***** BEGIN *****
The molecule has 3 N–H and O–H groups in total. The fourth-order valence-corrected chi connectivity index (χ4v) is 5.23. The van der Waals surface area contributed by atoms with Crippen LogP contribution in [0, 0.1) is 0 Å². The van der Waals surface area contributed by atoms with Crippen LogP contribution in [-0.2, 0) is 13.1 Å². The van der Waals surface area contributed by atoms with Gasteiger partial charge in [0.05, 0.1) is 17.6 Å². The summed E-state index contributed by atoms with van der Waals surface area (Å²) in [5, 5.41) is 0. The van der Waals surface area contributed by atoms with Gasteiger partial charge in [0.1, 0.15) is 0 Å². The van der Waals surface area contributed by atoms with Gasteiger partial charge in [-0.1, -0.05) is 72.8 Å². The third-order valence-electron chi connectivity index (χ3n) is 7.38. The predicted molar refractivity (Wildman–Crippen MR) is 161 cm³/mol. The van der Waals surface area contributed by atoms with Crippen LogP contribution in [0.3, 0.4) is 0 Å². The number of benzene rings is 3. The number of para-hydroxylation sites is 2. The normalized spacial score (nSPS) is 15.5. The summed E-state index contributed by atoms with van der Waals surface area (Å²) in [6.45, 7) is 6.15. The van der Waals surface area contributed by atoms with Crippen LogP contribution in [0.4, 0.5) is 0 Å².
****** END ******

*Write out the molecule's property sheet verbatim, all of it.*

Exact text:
The molecule has 3 N–H and O–H groups in total. The fourth-order valence-corrected chi connectivity index (χ4v) is 5.23. The van der Waals surface area contributed by atoms with Crippen LogP contribution in [0, 0.1) is 0 Å². The van der Waals surface area contributed by atoms with Crippen LogP contribution in [-0.2, 0) is 13.1 Å². The van der Waals surface area contributed by atoms with Gasteiger partial charge in [0.05, 0.1) is 17.6 Å². The summed E-state index contributed by atoms with van der Waals surface area (Å²) in [5, 5.41) is 0. The van der Waals surface area contributed by atoms with Gasteiger partial charge in [0.1, 0.15) is 0 Å². The van der Waals surface area contributed by atoms with Gasteiger partial charge in [-0.1, -0.05) is 72.8 Å². The third-order valence-electron chi connectivity index (χ3n) is 7.38. The predicted molar refractivity (Wildman–Crippen MR) is 161 cm³/mol. The van der Waals surface area contributed by atoms with Crippen LogP contribution in [0.3, 0.4) is 0 Å². The number of benzene rings is 3. The number of para-hydroxylation sites is 2. The normalized spacial score (nSPS) is 15.5. The summed E-state index contributed by atoms with van der Waals surface area (Å²) in [6.45, 7) is 6.15. The van der Waals surface area contributed by atoms with Crippen LogP contribution in [0.4, 0.5) is 0 Å².